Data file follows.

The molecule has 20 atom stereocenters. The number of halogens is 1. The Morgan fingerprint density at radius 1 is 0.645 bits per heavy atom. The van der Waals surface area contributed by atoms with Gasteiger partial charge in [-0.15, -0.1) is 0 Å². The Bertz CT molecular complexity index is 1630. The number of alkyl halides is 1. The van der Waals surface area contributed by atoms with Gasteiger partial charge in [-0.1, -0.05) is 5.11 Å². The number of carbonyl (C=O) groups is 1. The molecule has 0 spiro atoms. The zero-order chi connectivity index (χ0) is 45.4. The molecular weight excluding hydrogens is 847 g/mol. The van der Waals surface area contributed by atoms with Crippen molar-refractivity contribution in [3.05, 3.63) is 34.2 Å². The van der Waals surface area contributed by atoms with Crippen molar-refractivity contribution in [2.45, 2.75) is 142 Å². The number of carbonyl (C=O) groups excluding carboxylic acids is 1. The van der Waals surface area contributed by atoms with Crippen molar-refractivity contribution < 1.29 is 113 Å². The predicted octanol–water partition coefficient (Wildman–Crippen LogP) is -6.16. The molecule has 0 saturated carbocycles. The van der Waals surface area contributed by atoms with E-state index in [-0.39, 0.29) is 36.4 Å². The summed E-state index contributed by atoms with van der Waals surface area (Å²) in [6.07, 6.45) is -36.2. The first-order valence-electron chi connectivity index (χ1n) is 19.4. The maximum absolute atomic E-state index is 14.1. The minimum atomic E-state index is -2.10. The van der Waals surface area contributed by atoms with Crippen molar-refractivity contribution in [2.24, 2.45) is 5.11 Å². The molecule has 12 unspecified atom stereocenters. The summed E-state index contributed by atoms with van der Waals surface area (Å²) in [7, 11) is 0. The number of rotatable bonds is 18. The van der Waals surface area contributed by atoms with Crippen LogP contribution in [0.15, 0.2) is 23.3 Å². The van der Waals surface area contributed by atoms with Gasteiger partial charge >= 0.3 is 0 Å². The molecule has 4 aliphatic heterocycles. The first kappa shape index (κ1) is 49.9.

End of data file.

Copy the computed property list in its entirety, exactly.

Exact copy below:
The molecule has 20 atom stereocenters. The number of halogens is 1. The Morgan fingerprint density at radius 1 is 0.645 bits per heavy atom. The van der Waals surface area contributed by atoms with Gasteiger partial charge in [-0.15, -0.1) is 0 Å². The Bertz CT molecular complexity index is 1630. The number of alkyl halides is 1. The van der Waals surface area contributed by atoms with Gasteiger partial charge in [-0.1, -0.05) is 5.11 Å². The number of carbonyl (C=O) groups is 1. The molecule has 0 spiro atoms. The zero-order chi connectivity index (χ0) is 45.4. The molecular weight excluding hydrogens is 847 g/mol. The van der Waals surface area contributed by atoms with Crippen molar-refractivity contribution in [3.05, 3.63) is 34.2 Å². The van der Waals surface area contributed by atoms with Crippen molar-refractivity contribution in [2.45, 2.75) is 142 Å². The number of carbonyl (C=O) groups excluding carboxylic acids is 1. The van der Waals surface area contributed by atoms with Crippen molar-refractivity contribution < 1.29 is 113 Å². The predicted octanol–water partition coefficient (Wildman–Crippen LogP) is -6.16. The molecule has 0 saturated carbocycles. The van der Waals surface area contributed by atoms with E-state index in [-0.39, 0.29) is 36.4 Å². The summed E-state index contributed by atoms with van der Waals surface area (Å²) in [6.07, 6.45) is -36.2. The first-order valence-electron chi connectivity index (χ1n) is 19.4. The maximum absolute atomic E-state index is 14.1. The minimum atomic E-state index is -2.10. The van der Waals surface area contributed by atoms with Crippen molar-refractivity contribution in [2.24, 2.45) is 5.11 Å². The molecule has 12 unspecified atom stereocenters. The summed E-state index contributed by atoms with van der Waals surface area (Å²) in [7, 11) is 0. The number of rotatable bonds is 18. The van der Waals surface area contributed by atoms with Crippen LogP contribution in [0.15, 0.2) is 23.3 Å². The van der Waals surface area contributed by atoms with Gasteiger partial charge >= 0.3 is 0 Å². The molecule has 4 aliphatic heterocycles. The first kappa shape index (κ1) is 49.9.